3D Systems (NYSE:DDD) kicked off the International Manufacturing Trade Show (IMTS) in Chicago this week with a presentation outlining how it is positioning itself to capitalize as 3D printing shifts from being a primarily prototyping technology to one that's used in a wider range of manufacturing applications.
A key component of 3D Systems' strategy is its new technology, Figure 4, which the company claims is up to 50 times faster than conventional stereolithography (SLA) 3D printing systems. Figure 4 is a robotic, modular, SLA 3D printing system designed for the production of plastic parts.
Here's what you should know.
Figure 4 3D printing technology
Figure 4, unveiled earlier this year and recently updated, gets its name from the Fig. 4 illustration in 3D Systems founder Chuck Hull's original patent filing for SLA in 1984.
SLA is a photopolymerization 3D printing technology, meaning it uses light to harden polymers (a materials class that includes plastics). Rival Stratasys (NASDAQ:SSYS) also has a well-established photopolymerization technology -- its proprietary PolyJet -- but doesn't offer a super-fast process, like Figure 4.
Figure 4 sports four key features that 3D Systems believes will enable it to succeed as a manufacturing technology that's a "viable and intelligent alternative to injection molding":
- Fast speed
- Ability to be incorporated into an automated production process
- In-line parts inspection capabilities
- Vastly increased materials capabilities
Speed, materials capabilities, automation, in-line inspection, and surface quality are widely considered to be the main hurdles holding 3D printing back from making greater inroads into manufacturing applications beyond very short-run ones.
3D Systems has housed this technology in discrete modules, enabling it to be placed into automated assembly lines, and integrated with secondary processes, including material recovery, washing, curing, and various finishing procedures.
The latest Figure 4 development involves the incorporation of automatic, in-line 3D inspection of parts for closed-loop manufacturing.
3D Systems claims that it has made materials breakthroughs with Figure 4 tech, primarily stemming from the fact that a greatly accelerated photopolymerization process means that liquid polymers are not sitting in vats for nearly as long as they do in the standard SLA process. This opens up the possibilities of using material chemistries that don't have to be nearly as stable.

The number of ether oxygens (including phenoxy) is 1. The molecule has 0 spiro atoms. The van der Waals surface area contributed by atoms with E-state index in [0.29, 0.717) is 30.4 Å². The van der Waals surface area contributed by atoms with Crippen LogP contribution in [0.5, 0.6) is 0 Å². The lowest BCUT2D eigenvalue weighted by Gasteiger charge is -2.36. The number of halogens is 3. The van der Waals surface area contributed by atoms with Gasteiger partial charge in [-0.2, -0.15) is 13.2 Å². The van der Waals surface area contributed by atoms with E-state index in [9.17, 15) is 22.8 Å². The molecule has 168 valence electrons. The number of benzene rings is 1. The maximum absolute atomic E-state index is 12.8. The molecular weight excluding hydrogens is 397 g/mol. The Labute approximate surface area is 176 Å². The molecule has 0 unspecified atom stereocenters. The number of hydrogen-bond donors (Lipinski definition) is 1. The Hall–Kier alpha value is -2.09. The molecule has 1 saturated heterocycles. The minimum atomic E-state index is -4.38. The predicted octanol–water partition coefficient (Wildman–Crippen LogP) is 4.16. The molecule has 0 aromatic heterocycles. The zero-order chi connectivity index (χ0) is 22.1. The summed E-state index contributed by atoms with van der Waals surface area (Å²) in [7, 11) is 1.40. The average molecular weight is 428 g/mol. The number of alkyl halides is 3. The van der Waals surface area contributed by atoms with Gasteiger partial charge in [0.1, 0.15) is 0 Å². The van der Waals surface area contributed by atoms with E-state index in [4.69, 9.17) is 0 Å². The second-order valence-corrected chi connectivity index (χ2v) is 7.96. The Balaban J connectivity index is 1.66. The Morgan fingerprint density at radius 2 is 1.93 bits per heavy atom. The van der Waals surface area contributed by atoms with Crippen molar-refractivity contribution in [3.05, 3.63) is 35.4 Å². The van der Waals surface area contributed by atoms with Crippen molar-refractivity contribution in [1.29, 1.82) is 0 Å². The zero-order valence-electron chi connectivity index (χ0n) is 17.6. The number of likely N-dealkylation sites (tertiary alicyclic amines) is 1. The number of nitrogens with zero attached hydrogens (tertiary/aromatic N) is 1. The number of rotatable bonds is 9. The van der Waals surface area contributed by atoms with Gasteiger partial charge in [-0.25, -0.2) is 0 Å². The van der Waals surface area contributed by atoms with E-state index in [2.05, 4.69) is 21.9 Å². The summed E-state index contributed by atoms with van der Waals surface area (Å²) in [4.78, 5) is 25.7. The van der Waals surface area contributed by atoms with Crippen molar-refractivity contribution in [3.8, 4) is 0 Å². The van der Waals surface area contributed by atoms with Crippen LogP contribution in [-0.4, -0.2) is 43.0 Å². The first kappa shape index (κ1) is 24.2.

Start-up Carbon's Continuous Liquid Interface Production 3D printing technology also uses a super-speedy photopolymerization process -- in fact, 3D Systems' Figure 4 sounds extremely similar to CLIP.
How does Figure 4 stack up to the competition?
In May, HP lnc. (NYSE:HPQ) launched the Jet Fusion 3D 3200, powered by its proprietary Multi Jet Fusion technology, and in April, Carbon launched the M1, powered by its proprietary CLIP.
HP claims its 3D printer is up to 10 times faster than printers powered by fused deposition modeling (FDM) and selective laser sintering (SLS). Carbon couldn't provide relative speed claims regarding its M1 because it uses proprietary resins. However, we know CLIP was about 25 to 100 times faster than PolyJet, SLS, and SLA to produce the same object when tested last year. Here are the results of third-party tests commissioned by Carbon, which involved producing the same 51-millimeter-diameter complex part made of an elastomeric material:
CLIP's exact relative speed advantages in the above comparison are:
- 27.7 times faster than PolyJet
- 32.3 times faster than SLS
- 106 times faster than SLA
3D Systems claims that Figure 4 is "up to 50 times" faster than conventional SLA. The "up to" makes true comparisons impossible. We'll be liberal and use the maximum rate. This would mean that Figure 4 would be able to produce that same comparison object in 13.8 minutes (SLA's time/50). This makes Figure 4 very speedy, but only about half as fast as CLIP.
Now let's bring HP into the mix. HP uses FDM and SLS as its speed benchmarks. We can assume that the higher end of HP's "up to 10 times faster" claim refers to SLS, the slower of the two benchmark techs. Again, we'll be generous and use the maximum rate This would mean that HP's tech would be able to produce that same object in 21 minutes (SLS's time/10). This makes HP's tech slower than Figure 4 and slower yet than CLIP.
The caveats are considerable. We only compared the speeds at which the various new techs can likely produce one specific object. Relative speeds will vary depending upon factors such as part complexity and material. Moreover, factors other than speed matter considerably for companies when choosing a 3D printer.
The proof will be in the partnerships
3D Systems' Figure 4 appears to be an impressive, speedy new technology that could enable the company to capitalize as 3D printing makes inroads into a wider range of manufacturing applications. While Figure 4 doesn't appear to have a speed advantage over Carbon's CLIP, it does sport other features -- ability to be incorporated into an automated production process and in-line parts inspection capabilities -- that appear to be unique among the super-fast 3D printing techs at this point.
The proof will be in the pudding: Investors should watch to see if any notable companies partner with 3D Systems on its Figure 4 initiative.
On its end, Carbon just announced that it raised $81 million in an extended series C funding round, which included new strategic investors and partners GE Ventures -- General Electric's venture capital arm -- and BMW.This brings Carbon's total raise to $222 million.
Beth McKenna has no position in any stocks mentioned. The Motley Fool recommends 3D Systems and Stratasys. Try any of our Foolish newsletter services free for 30 days. We Fools may not all hold the same opinions, but we all believe that considering a diverse range of insights makes us better investors. The Motley Fool has a disclosure policy.